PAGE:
Table of Contents Show
- RVer Questions People’s Desire to RV in Florida
- What Did the RV Community Have to Say?
- 7 Reasons People Hate RVing in Florida
- Should You Avoid the Sunshine State While RVing?
Do you dream of spending a season RVing in Florida? If so, you’re not alone.
Its warmer weather and a tremendous amount of sunshine make it one of the most popular RVing destinations in the country. However, there’s a less-than-magical side of Florida that doesn’t often get discussed.
Grab your sunglasses and sunscreen; today, we’ll look at people’s true feelings regarding the Sunshine State!
Let’s get started!
RVer Questions People’s Desire to RV in Florida
A member of Full Time RV Living, an online Facebook group with more than 150,000 members, recently questioned the RV community’s love for Florida. He listed several valid reasons why he fled Florida as fast as possible when he sold his home in 2021.
Nearly 300 comments later, it was obvious he was onto something. Unfortunately, like many online debatable topics, there was no clear winner or loser once the dust from the discussion settled.
Many made valid points, and the forum helped challenge people’s views of RVing in Florida.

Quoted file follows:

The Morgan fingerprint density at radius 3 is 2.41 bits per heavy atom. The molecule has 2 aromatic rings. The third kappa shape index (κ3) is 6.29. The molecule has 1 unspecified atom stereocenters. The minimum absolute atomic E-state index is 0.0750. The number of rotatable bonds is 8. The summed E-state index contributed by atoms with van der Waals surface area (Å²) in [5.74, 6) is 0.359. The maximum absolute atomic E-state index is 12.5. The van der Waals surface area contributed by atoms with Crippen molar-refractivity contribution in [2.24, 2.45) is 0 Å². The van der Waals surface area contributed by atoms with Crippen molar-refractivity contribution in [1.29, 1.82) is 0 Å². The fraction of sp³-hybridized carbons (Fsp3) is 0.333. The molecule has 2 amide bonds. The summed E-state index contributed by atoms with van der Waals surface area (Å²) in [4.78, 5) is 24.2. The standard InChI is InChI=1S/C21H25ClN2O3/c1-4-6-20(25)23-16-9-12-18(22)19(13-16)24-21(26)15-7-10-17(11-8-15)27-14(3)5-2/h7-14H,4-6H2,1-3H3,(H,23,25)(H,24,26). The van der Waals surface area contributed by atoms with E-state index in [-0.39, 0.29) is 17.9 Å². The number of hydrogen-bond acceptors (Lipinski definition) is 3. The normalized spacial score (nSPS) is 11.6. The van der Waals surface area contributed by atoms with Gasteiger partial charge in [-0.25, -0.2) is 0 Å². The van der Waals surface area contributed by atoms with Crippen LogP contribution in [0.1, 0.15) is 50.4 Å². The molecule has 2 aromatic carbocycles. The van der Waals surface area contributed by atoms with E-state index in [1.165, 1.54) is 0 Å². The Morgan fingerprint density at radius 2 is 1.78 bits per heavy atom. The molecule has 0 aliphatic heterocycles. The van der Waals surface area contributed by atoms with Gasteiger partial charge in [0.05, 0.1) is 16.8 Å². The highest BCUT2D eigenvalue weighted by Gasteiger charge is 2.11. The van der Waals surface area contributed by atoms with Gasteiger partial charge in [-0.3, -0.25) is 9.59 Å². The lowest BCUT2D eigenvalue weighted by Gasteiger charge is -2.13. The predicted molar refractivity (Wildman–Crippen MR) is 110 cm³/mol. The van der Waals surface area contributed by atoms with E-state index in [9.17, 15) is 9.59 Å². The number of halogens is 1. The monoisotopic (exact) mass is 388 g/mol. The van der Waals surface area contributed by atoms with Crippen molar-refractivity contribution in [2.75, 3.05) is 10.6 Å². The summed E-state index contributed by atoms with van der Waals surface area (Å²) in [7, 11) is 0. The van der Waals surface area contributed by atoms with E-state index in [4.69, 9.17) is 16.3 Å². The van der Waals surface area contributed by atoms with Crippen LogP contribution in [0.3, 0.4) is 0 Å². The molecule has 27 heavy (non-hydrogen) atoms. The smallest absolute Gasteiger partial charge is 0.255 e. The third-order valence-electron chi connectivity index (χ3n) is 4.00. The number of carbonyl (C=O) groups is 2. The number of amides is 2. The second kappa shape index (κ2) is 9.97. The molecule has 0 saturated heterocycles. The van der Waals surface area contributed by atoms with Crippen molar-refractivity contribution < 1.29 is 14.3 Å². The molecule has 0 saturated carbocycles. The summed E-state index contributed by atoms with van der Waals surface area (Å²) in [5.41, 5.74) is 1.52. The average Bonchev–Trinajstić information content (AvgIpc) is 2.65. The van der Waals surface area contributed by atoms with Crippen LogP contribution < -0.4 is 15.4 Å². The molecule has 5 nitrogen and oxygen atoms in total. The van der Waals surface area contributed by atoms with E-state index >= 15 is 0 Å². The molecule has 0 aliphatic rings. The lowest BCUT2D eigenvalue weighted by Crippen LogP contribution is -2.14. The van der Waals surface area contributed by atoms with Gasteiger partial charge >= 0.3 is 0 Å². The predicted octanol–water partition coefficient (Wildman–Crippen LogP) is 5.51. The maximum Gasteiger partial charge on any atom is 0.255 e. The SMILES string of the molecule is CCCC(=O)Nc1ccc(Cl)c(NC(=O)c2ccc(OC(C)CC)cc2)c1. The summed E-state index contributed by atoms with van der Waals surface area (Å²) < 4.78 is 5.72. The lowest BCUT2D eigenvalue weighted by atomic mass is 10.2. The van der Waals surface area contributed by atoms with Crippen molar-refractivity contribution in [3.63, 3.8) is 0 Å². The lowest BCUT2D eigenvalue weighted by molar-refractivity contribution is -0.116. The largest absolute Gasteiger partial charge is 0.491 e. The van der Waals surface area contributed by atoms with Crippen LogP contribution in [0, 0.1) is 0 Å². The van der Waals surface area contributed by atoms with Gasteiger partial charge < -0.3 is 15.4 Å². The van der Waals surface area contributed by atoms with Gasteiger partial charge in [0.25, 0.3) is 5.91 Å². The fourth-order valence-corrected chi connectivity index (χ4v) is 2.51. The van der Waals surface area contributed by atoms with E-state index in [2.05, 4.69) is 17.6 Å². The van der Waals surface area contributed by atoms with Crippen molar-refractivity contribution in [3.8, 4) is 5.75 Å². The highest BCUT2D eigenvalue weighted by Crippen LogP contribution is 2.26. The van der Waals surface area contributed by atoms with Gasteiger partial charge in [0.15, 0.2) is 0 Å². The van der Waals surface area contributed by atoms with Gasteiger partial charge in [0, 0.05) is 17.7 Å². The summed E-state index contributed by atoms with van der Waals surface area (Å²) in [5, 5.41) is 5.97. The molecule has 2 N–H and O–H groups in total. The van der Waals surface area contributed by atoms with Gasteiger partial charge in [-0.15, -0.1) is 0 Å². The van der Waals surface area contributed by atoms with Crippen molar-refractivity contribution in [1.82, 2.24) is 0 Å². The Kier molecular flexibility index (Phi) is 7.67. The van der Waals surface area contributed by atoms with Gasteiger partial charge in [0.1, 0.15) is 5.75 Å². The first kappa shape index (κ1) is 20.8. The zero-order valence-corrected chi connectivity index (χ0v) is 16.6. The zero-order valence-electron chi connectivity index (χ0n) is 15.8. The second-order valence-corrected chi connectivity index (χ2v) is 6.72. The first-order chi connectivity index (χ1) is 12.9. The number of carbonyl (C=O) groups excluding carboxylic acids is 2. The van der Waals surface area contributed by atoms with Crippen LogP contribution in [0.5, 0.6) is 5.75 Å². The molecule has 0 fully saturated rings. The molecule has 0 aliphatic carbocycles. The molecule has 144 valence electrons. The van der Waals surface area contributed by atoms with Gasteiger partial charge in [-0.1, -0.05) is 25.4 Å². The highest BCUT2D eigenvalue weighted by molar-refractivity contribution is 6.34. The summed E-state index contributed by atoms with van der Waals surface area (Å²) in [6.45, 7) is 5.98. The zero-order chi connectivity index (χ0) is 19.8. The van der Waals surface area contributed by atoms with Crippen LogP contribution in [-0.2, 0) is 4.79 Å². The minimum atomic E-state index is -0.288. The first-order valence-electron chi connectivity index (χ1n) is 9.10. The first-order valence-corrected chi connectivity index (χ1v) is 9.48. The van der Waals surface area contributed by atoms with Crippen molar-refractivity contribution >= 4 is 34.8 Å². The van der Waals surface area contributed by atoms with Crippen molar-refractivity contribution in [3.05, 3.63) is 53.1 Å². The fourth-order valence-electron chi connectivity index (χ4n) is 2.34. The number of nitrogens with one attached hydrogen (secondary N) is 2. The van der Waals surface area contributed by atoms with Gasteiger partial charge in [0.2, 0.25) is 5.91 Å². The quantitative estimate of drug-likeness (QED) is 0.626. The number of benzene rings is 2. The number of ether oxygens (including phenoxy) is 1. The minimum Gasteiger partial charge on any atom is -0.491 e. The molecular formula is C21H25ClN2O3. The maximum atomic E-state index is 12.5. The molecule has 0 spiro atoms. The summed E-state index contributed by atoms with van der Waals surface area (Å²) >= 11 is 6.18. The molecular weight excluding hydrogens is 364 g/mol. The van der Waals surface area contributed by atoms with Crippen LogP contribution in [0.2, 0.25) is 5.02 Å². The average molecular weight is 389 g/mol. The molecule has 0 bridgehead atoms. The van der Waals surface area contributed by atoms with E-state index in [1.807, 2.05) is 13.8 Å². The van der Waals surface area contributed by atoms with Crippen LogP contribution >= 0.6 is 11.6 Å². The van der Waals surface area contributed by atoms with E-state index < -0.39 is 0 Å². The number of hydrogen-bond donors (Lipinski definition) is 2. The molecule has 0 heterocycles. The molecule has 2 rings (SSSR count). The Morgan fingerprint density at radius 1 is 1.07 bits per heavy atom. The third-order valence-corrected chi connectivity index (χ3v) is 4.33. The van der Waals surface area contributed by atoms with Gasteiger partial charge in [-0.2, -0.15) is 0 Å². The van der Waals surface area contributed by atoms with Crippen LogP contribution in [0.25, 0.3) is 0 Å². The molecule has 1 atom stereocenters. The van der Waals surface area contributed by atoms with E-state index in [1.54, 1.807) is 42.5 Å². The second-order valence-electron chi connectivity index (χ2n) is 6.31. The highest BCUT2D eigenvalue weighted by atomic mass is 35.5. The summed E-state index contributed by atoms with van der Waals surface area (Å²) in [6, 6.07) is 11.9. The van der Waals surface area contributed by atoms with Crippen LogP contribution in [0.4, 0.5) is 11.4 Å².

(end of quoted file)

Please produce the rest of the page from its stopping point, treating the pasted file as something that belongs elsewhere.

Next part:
What Did the RV Community Have to Say?
There’s a bit of irony when you read through the comments. Many of the reasons why people love Florida are the exact reasons people hate it.
Some people love the seemingly infinite number of tourist attractions, and others can’t stand them. Just like pineapple on pizza, members of the RV community either love or hate RVing in Florida.
7 Reasons People Hate RVing in Florida
If you scroll through the discussion, it’s obvious that several things people hate about RVing in Florida were repeated. Let’s look at some of the most popular reasons to reconsider visiting in your RV.
1. Crowded Campgrounds
If you enjoy your space while camping, Florida might not be for you. Many commenters stated that almost every campground they stayed in was incredibly crowded. Many find it hard to enjoy spending time outside when it feels like they have to camp on top of their neighbors.
Additionally, snagging a campsite at any campground in Florida can seem impossible, especially during winter.